Posts tagged Infringement.
Advice from Ben Franklin on Choosing Patent Terms

Beauty is in the eye of the beholder is a catch phrase well known and of ancient origin. Benjamin Franklin even had a wry turn at it in Poor Richard's Almanack, 1741: “Beauty, like supreme dominion is but supported by opinion.”  As it turns out, however, in the opinion of the District Court of Delaware, “beauty,” or in this case, enhancement of the skin is not a term one ought to have in their patent claims, because that which relies on opinion is indefinite in the eyes of the court. Univ. of Mass. and Carmel Labs., LLC v. L’Oréal Inc., D.Del. (April 21, 2021).

University of ... Read More ›

Posted in: Patents

EagleView Techs., Inc. v. Xactware Solutions: A Cautionary Tale

A recent opinion issued by a federal court in the District of New Jersey provides a cautionary tale regarding patent infringement cases. In EagleView Techs., Inc. v. Xactware Solutions, Inc., plaintiff, EagleView filed a motion for enhanced damages and attorneys’ fees. The Court granted enhanced damages and attorneys’ fees, excluding those associated with the pretrial phase. The basis for this judgement follows.

Enhanced Damages

Pursuant to 35 U.S.C. 284, the court may increase damages up to three times the amount found. Enhanced damages serve as a punitive sanction for ... Read More ›

Posted in: Patents

The requirements for ownership of a patent and the right to bring suit for the enforcement of the patent would seem to be well settled in patent law. As demonstrated in the recently decided Federal Circuit Court of Appeals (Case 2019-2244), AntennaSys, Inc. v. AQYR Technologies, Inc., et al., overlooking the ownership or enforcement requirement can result in wasted time and cost for the litigants and frustration for the courts. This article raises awareness of the nuances of ownership and enforcement rights in the hope of avoiding the cost and frustrations for all involved.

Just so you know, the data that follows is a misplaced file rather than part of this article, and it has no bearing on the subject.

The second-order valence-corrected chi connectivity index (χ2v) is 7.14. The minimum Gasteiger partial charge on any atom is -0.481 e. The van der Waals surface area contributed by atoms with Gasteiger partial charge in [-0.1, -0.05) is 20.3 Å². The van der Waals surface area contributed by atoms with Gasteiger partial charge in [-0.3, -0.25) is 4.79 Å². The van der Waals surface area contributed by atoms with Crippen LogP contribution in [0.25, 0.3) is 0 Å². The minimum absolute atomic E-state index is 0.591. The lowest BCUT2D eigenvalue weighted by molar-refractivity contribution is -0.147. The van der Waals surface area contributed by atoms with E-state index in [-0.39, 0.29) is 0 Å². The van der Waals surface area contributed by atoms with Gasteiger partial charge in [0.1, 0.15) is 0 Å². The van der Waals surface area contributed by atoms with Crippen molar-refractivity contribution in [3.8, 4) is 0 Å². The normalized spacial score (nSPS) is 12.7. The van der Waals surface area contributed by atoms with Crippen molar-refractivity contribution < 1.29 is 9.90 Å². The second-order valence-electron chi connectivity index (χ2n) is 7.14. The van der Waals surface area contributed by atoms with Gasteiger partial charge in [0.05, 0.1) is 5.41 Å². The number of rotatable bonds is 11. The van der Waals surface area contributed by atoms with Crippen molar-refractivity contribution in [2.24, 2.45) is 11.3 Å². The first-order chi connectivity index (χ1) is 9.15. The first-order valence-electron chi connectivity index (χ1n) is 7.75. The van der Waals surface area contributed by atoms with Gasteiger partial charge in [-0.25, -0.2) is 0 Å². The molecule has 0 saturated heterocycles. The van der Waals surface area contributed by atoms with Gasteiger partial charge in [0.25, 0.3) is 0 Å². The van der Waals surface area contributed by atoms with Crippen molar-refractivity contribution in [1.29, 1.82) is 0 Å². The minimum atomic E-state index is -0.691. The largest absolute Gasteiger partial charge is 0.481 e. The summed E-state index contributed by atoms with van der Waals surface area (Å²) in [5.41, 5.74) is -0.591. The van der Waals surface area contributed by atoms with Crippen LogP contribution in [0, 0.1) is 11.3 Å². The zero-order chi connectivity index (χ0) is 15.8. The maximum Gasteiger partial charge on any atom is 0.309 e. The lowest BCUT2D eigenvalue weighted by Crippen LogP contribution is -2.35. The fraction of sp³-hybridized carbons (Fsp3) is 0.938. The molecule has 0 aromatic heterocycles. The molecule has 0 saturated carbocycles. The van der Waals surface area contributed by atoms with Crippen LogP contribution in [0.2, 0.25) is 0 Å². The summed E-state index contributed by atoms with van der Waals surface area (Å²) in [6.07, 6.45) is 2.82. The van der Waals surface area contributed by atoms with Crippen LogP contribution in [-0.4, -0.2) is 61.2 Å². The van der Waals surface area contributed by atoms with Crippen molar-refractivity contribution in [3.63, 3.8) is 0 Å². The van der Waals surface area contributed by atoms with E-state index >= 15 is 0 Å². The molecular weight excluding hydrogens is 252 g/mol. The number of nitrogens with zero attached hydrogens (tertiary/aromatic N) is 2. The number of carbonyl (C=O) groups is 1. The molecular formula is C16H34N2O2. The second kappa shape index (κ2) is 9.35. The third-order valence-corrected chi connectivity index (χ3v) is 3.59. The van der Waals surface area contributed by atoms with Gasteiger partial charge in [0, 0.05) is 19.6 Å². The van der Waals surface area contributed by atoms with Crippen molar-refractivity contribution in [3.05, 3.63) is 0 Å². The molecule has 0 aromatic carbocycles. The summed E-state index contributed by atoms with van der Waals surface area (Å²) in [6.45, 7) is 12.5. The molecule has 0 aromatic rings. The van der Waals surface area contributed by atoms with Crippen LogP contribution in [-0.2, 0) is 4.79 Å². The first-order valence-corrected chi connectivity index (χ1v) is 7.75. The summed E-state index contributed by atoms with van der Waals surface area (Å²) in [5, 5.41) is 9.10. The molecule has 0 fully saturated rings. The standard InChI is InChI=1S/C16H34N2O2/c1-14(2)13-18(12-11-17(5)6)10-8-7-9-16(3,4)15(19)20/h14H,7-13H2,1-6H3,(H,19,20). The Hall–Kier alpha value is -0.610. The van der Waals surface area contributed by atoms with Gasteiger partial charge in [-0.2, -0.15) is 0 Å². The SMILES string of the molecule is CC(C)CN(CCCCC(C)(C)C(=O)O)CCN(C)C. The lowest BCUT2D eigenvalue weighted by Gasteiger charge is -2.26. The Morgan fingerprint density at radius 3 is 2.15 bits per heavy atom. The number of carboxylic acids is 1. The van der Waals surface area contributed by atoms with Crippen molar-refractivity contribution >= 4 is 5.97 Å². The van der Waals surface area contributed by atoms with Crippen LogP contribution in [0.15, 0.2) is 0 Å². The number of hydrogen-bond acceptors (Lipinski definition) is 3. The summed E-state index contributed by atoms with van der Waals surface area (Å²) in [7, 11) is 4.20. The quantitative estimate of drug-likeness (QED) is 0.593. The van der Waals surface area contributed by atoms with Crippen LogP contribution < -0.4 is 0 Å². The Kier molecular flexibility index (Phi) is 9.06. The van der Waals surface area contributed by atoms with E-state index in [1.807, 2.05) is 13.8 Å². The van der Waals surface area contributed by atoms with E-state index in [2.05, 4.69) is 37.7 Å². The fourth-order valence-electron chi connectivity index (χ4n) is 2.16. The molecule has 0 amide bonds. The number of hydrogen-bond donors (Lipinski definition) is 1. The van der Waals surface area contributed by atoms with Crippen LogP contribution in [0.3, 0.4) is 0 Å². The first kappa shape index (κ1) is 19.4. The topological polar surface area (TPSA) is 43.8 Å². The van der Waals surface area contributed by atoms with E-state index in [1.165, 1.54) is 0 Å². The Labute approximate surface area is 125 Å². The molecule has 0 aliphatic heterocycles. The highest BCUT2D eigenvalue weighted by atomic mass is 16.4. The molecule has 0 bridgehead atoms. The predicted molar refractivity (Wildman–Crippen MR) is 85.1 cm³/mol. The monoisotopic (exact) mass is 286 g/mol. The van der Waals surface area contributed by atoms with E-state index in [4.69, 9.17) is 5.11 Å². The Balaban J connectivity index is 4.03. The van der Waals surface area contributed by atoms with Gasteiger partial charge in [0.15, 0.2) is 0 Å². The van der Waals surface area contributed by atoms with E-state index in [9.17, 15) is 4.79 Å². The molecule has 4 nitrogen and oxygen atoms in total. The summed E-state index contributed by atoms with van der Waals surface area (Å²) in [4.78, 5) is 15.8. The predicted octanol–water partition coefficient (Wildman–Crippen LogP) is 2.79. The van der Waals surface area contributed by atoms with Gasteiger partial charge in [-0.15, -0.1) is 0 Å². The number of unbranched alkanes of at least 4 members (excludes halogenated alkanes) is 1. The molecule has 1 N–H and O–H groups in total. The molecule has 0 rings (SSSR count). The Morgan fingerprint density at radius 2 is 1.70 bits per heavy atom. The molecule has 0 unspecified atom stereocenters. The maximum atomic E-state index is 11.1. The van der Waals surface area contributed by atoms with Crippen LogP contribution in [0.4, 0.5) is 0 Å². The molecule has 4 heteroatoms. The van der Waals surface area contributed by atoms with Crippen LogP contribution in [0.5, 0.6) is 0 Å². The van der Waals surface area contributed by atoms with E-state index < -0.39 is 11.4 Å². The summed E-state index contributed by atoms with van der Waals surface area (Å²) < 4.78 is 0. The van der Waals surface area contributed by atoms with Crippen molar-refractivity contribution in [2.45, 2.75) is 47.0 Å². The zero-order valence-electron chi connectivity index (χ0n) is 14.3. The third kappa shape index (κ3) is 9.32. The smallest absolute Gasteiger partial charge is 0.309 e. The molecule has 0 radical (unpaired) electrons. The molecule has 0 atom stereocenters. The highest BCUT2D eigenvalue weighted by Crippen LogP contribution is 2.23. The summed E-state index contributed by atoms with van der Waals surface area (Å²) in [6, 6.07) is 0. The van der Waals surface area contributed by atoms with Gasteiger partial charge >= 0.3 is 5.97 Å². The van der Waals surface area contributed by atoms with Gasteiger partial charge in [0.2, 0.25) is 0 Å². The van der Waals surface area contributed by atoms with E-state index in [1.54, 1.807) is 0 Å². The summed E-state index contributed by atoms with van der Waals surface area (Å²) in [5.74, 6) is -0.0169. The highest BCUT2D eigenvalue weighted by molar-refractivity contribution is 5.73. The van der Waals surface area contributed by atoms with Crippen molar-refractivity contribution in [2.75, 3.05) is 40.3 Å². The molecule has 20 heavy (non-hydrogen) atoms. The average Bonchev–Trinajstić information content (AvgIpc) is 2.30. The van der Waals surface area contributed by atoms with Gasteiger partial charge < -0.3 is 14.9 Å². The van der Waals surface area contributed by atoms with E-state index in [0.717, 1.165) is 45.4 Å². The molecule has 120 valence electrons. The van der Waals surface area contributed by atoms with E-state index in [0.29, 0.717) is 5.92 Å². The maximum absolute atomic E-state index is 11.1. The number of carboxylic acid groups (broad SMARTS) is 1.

The ... Read More ›

Posted in: Patents

On Thursday, April 23, 2020, in the case Romag Fasteners, Inc. v. Fossil Group, Inc., the Supreme Court held that the statutory provision governing remedies for violations in the Trademark Act, §1117(a), does not require a showing of willfulness in order for a plaintiff to recover profits in an infringement action arising under Trademark Act, 15 U.S.C. § 1125(a). This decision could tip the scales in favor of trademark owners.

The case involved a fastener manufacturer, Romag, that originally contracted with Fossil, to allow Fossil to use Romag’s magnetic snap fasteners for ... Read More ›

For many of us, New Year’s resolutions typically involve various forms of self-improvement, such as dieting or getting to the gym.  Just as individuals adopt personal New Year’s resolutions, it is important for companies and business to set goals that improve their competitive fitness in the upcoming year.  One way to improve a company’s well-being is to ensure that its intellectual property assets are being protected, maintained, and properly leveraged.  Since intellectual property is not tangible, it can be overlooked particularly by companies that focus on physical and ... Read More ›

Does a generic term in one country render trademark protection unavailable in another? Not in the U.S.!

Under U.S. law, generic trademarks are common terms used to refer to products or services. What you’re using right now to read this blog post – a computer, a phone – no one can claim rights to these terms. Generic trademarks are not qualified for protection and cannot be registered.  Conversely, even the strongest of trademarks can, over time, become generic and lose their registration. Products like aspirin, linoleum, and yo-yo were once registered as federal trademarks ... Read More ›

The United States Supreme Court today (June 22, 2018) ruled that a plaintiff in a patent case can recover damages for foreign sales, under certain circumstances. The case is WesternGeco LLC v. ION Geophysical Corporation, 2013-1527, 2014-1121, 2014-1526, 2014-1528.